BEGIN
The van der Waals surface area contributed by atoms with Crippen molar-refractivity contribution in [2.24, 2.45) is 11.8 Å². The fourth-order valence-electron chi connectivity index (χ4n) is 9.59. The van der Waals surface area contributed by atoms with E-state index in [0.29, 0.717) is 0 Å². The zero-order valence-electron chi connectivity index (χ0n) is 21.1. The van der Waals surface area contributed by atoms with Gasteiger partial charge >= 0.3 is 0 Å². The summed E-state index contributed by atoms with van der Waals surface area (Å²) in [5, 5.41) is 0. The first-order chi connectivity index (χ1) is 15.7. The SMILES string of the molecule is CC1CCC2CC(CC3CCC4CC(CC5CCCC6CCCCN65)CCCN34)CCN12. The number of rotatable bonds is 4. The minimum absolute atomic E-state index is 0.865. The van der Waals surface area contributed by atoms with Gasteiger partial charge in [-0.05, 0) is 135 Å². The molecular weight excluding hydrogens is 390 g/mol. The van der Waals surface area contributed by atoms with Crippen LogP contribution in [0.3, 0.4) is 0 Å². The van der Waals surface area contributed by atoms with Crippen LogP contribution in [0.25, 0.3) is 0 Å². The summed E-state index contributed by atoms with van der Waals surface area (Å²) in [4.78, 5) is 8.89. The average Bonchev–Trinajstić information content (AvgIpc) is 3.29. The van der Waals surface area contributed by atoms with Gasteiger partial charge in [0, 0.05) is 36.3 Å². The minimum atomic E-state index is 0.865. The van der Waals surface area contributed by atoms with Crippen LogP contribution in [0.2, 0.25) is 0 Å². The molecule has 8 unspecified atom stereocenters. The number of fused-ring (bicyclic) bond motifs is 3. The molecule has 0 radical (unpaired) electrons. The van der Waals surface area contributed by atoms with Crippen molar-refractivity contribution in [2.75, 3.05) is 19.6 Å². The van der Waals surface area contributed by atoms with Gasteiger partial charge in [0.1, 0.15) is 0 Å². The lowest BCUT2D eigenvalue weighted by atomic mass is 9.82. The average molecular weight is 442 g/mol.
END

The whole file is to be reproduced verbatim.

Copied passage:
The van der Waals surface area contributed by atoms with Crippen molar-refractivity contribution in [2.24, 2.45) is 11.8 Å². The fourth-order valence-electron chi connectivity index (χ4n) is 9.59. The van der Waals surface area contributed by atoms with E-state index in [0.29, 0.717) is 0 Å². The zero-order valence-electron chi connectivity index (χ0n) is 21.1. The van der Waals surface area contributed by atoms with Gasteiger partial charge >= 0.3 is 0 Å². The summed E-state index contributed by atoms with van der Waals surface area (Å²) in [5, 5.41) is 0. The first-order chi connectivity index (χ1) is 15.7. The SMILES string of the molecule is CC1CCC2CC(CC3CCC4CC(CC5CCCC6CCCCN65)CCCN34)CCN12. The number of rotatable bonds is 4. The minimum absolute atomic E-state index is 0.865. The van der Waals surface area contributed by atoms with Gasteiger partial charge in [-0.05, 0) is 135 Å². The molecular weight excluding hydrogens is 390 g/mol. The van der Waals surface area contributed by atoms with Crippen LogP contribution in [0.3, 0.4) is 0 Å². The van der Waals surface area contributed by atoms with Crippen LogP contribution in [0.25, 0.3) is 0 Å². The summed E-state index contributed by atoms with van der Waals surface area (Å²) in [4.78, 5) is 8.89. The average Bonchev–Trinajstić information content (AvgIpc) is 3.29. The van der Waals surface area contributed by atoms with Gasteiger partial charge in [0, 0.05) is 36.3 Å². The minimum atomic E-state index is 0.865. The van der Waals surface area contributed by atoms with Crippen LogP contribution in [0.2, 0.25) is 0 Å². The molecule has 8 unspecified atom stereocenters. The number of fused-ring (bicyclic) bond motifs is 3. The molecule has 0 radical (unpaired) electrons. The van der Waals surface area contributed by atoms with Crippen molar-refractivity contribution in [2.75, 3.05) is 19.6 Å². The van der Waals surface area contributed by atoms with Gasteiger partial charge in [0.1, 0.15) is 0 Å². The lowest BCUT2D eigenvalue weighted by atomic mass is 9.82. The average molecular weight is 442 g/mol.